On the first page of his Henry Lawson, published in 1962 in the Lansdowne Press series on Australian Writers and their Work, Murray-Smith remarks that Lawson's 'long and ragged shadow falls across much of Australian life. Few men in our country have achieved in their time such popularity; certainly none have had so many willing to judge them'. He then contrasts the responses Lawson has elicited from different readers, noting that his 'generous, humanitarian, inconsistent views have served as a reach-me-down religion to many good-hearted people'. But he also sees the way his influence has cramped fresh thought, inspiring instead a 'thousand tired and hackneyed sermons on mateship and national character, as well as the 'poor and pallid reflections of Lawson's original work, which arrive in the daily mail of every Australian literary editor'. He notes that the waspish and resentful have blamed Lawson for all the defects of Australia's intellectual life, and quotes AD Hope's disparaging lines about 'marsupial bards'. This brings him to the nub of his argument:
To talk of Lawson as 'tragic' figure is to miss the point that the existential tragedy is a component of all our lives; in one sense Lawson's achievement marks him as a far from tragic figure. The greatest of his tragedies is that the often bitter debate about him has been more concerned with the facades woven around his name than with the man himself and his work; and that the result of this diversion is that he is too little read and studied in Australia today, especially among younger people. They [the critics and the neglectful readers] are impoverishing our national life, through this neglect.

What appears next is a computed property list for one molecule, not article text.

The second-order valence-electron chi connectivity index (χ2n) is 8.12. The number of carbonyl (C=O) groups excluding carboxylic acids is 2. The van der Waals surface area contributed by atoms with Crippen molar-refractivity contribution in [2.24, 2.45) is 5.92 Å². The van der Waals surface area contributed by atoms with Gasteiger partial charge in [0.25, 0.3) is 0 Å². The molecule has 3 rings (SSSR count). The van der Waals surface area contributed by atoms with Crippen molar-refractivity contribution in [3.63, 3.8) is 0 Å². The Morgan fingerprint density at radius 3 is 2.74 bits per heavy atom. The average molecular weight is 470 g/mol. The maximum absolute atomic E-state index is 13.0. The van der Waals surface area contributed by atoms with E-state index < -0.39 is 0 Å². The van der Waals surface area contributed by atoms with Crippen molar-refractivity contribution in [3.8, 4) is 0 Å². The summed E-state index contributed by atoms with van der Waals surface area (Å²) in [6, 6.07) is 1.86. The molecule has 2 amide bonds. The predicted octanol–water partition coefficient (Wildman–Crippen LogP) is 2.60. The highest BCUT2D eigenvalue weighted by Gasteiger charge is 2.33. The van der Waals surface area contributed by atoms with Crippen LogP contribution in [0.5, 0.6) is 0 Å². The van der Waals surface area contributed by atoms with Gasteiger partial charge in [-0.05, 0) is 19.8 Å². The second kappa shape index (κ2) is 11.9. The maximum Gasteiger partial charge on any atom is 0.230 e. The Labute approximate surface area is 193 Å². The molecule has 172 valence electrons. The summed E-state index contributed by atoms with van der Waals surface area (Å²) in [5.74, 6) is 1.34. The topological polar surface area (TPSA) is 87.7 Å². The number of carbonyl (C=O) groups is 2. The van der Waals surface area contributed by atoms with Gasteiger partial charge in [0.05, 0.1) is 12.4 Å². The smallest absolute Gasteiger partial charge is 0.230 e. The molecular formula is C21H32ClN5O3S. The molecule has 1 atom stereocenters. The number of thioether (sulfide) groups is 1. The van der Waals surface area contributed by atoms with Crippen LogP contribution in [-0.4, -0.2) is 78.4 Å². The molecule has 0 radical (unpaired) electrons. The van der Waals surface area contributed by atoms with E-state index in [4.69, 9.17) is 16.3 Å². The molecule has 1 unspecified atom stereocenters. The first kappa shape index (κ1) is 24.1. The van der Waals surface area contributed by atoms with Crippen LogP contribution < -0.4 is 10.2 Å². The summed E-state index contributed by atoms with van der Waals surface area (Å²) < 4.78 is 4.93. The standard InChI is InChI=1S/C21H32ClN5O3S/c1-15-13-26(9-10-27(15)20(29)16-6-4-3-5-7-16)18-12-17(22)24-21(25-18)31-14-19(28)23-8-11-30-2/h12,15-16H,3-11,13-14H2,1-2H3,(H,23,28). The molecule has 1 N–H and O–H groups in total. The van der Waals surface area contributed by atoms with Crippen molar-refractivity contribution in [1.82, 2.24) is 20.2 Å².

Murray-Smith is passionately concerned with Lawson as an Australian whose work
enriches our national life. In order to realise this value, we must see the writer and his work for what they are, not already shaped by the mythologies to which they have contributed. The rest of his monograph endeavours to show this. Building on the biographical, editorial and critical labours of Colin Roderick and Arthur Phillips, he provides an informative account of Lawson's life, makes a not altogether convincing case for his verse, and identifies the qualities of his fiction. Such later critics as Brian Kiernan and Brian Matthews have added greatly to critical understanding of his work, but this monograph retains its value not only as an introduction but as a placing of Lawson in the tradition his work has helped to shape. Murray-Smith is by no means uncritical of this tradition, and sees that the dreams of independence that crushed Lawson, as well as his parents and grandmother, continue to act as a 'wrecker's light to every Australian who ever starts a milk-bar, buys a ticket in Tatts, or takes up taxi-driving'. He recognised that Lawson's range of subjects and characters was limited, but praised the originality and insight the Lawson brought to his accounts of people and incidents who fell within this range. His stories work out values that could only be shown in the kind of fiction he wrote. In them he concentrates his gaze on the broken-down bush woman, the failed marriage or the Sydney down-and-out with a power of understanding that we can still feel undiminished. His true subject is 'all humanity in suffering and fear and agony of the spirit'.